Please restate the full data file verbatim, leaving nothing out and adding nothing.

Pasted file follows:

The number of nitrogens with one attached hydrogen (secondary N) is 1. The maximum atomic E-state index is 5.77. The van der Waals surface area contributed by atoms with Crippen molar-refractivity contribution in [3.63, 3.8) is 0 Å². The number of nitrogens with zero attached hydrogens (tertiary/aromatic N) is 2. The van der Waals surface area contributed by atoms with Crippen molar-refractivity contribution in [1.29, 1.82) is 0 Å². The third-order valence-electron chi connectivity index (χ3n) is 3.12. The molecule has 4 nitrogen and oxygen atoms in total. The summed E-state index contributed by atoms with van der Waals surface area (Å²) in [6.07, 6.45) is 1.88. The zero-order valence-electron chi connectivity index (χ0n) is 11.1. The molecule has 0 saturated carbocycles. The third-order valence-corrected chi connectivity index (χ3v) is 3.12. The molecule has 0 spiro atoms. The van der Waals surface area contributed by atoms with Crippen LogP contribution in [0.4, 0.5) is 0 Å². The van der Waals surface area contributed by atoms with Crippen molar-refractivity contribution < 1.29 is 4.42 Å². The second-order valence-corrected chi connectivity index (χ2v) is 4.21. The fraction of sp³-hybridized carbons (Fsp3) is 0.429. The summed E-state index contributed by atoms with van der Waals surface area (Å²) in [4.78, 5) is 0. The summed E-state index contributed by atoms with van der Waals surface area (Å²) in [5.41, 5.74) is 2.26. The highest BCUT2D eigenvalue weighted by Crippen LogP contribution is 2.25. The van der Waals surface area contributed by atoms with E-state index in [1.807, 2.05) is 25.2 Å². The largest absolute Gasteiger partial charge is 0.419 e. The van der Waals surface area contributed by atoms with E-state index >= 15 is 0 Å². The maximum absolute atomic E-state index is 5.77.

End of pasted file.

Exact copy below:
The number of nitrogens with one attached hydrogen (secondary N) is 1. The maximum atomic E-state index is 5.77. The van der Waals surface area contributed by atoms with Crippen molar-refractivity contribution in [3.63, 3.8) is 0 Å². The number of nitrogens with zero attached hydrogens (tertiary/aromatic N) is 2. The van der Waals surface area contributed by atoms with Crippen molar-refractivity contribution in [1.29, 1.82) is 0 Å². The third-order valence-electron chi connectivity index (χ3n) is 3.12. The molecule has 4 nitrogen and oxygen atoms in total. The summed E-state index contributed by atoms with van der Waals surface area (Å²) in [6.07, 6.45) is 1.88. The zero-order valence-electron chi connectivity index (χ0n) is 11.1. The molecule has 0 saturated carbocycles. The third-order valence-corrected chi connectivity index (χ3v) is 3.12. The molecule has 0 spiro atoms. The van der Waals surface area contributed by atoms with Crippen LogP contribution in [0.4, 0.5) is 0 Å². The van der Waals surface area contributed by atoms with Crippen molar-refractivity contribution < 1.29 is 4.42 Å². The second-order valence-corrected chi connectivity index (χ2v) is 4.21. The fraction of sp³-hybridized carbons (Fsp3) is 0.429. The summed E-state index contributed by atoms with van der Waals surface area (Å²) in [4.78, 5) is 0. The summed E-state index contributed by atoms with van der Waals surface area (Å²) in [5.41, 5.74) is 2.26. The highest BCUT2D eigenvalue weighted by Crippen LogP contribution is 2.25. The van der Waals surface area contributed by atoms with E-state index in [1.807, 2.05) is 25.2 Å². The largest absolute Gasteiger partial charge is 0.419 e. The van der Waals surface area contributed by atoms with E-state index >= 15 is 0 Å². The maximum absolute atomic E-state index is 5.77.